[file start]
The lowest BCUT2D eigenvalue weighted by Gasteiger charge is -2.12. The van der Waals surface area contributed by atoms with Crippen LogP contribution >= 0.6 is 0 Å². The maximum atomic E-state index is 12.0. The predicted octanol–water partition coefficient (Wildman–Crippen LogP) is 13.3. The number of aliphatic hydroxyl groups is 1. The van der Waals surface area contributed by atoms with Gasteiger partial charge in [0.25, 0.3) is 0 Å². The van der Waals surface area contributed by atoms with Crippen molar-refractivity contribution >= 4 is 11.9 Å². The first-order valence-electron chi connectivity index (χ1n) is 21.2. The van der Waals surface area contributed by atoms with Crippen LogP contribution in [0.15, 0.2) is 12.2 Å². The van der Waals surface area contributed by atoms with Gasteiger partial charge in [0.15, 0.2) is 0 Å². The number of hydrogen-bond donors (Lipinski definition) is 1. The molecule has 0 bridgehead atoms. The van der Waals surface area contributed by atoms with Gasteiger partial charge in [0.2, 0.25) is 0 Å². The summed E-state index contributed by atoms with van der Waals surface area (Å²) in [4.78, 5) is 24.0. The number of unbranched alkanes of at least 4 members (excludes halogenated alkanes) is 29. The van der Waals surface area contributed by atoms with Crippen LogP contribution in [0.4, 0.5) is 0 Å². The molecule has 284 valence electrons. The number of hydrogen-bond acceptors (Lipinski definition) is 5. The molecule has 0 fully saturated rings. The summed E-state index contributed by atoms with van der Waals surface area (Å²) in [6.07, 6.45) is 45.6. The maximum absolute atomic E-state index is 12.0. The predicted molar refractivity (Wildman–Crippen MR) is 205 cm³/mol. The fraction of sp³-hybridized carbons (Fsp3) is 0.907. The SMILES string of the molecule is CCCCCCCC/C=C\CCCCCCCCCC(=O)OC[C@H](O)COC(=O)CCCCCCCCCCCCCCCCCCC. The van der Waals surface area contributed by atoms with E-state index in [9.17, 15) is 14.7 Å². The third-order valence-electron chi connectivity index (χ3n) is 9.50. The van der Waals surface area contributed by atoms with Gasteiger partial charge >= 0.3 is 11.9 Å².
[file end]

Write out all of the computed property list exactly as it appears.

The lowest BCUT2D eigenvalue weighted by Gasteiger charge is -2.12. The van der Waals surface area contributed by atoms with Crippen LogP contribution >= 0.6 is 0 Å². The maximum atomic E-state index is 12.0. The predicted octanol–water partition coefficient (Wildman–Crippen LogP) is 13.3. The number of aliphatic hydroxyl groups is 1. The van der Waals surface area contributed by atoms with Gasteiger partial charge in [0.25, 0.3) is 0 Å². The van der Waals surface area contributed by atoms with Crippen molar-refractivity contribution >= 4 is 11.9 Å². The first-order valence-electron chi connectivity index (χ1n) is 21.2. The van der Waals surface area contributed by atoms with Crippen LogP contribution in [0.15, 0.2) is 12.2 Å². The van der Waals surface area contributed by atoms with Gasteiger partial charge in [0.15, 0.2) is 0 Å². The number of hydrogen-bond donors (Lipinski definition) is 1. The molecule has 0 bridgehead atoms. The van der Waals surface area contributed by atoms with Gasteiger partial charge in [0.2, 0.25) is 0 Å². The summed E-state index contributed by atoms with van der Waals surface area (Å²) in [4.78, 5) is 24.0. The number of unbranched alkanes of at least 4 members (excludes halogenated alkanes) is 29. The van der Waals surface area contributed by atoms with Crippen LogP contribution in [0.4, 0.5) is 0 Å². The molecule has 284 valence electrons. The number of hydrogen-bond acceptors (Lipinski definition) is 5. The molecule has 0 fully saturated rings. The summed E-state index contributed by atoms with van der Waals surface area (Å²) in [6.07, 6.45) is 45.6. The maximum absolute atomic E-state index is 12.0. The predicted molar refractivity (Wildman–Crippen MR) is 205 cm³/mol. The fraction of sp³-hybridized carbons (Fsp3) is 0.907. The SMILES string of the molecule is CCCCCCCC/C=C\CCCCCCCCCC(=O)OC[C@H](O)COC(=O)CCCCCCCCCCCCCCCCCCC. The van der Waals surface area contributed by atoms with E-state index in [9.17, 15) is 14.7 Å². The third-order valence-electron chi connectivity index (χ3n) is 9.50. The van der Waals surface area contributed by atoms with Gasteiger partial charge >= 0.3 is 11.9 Å².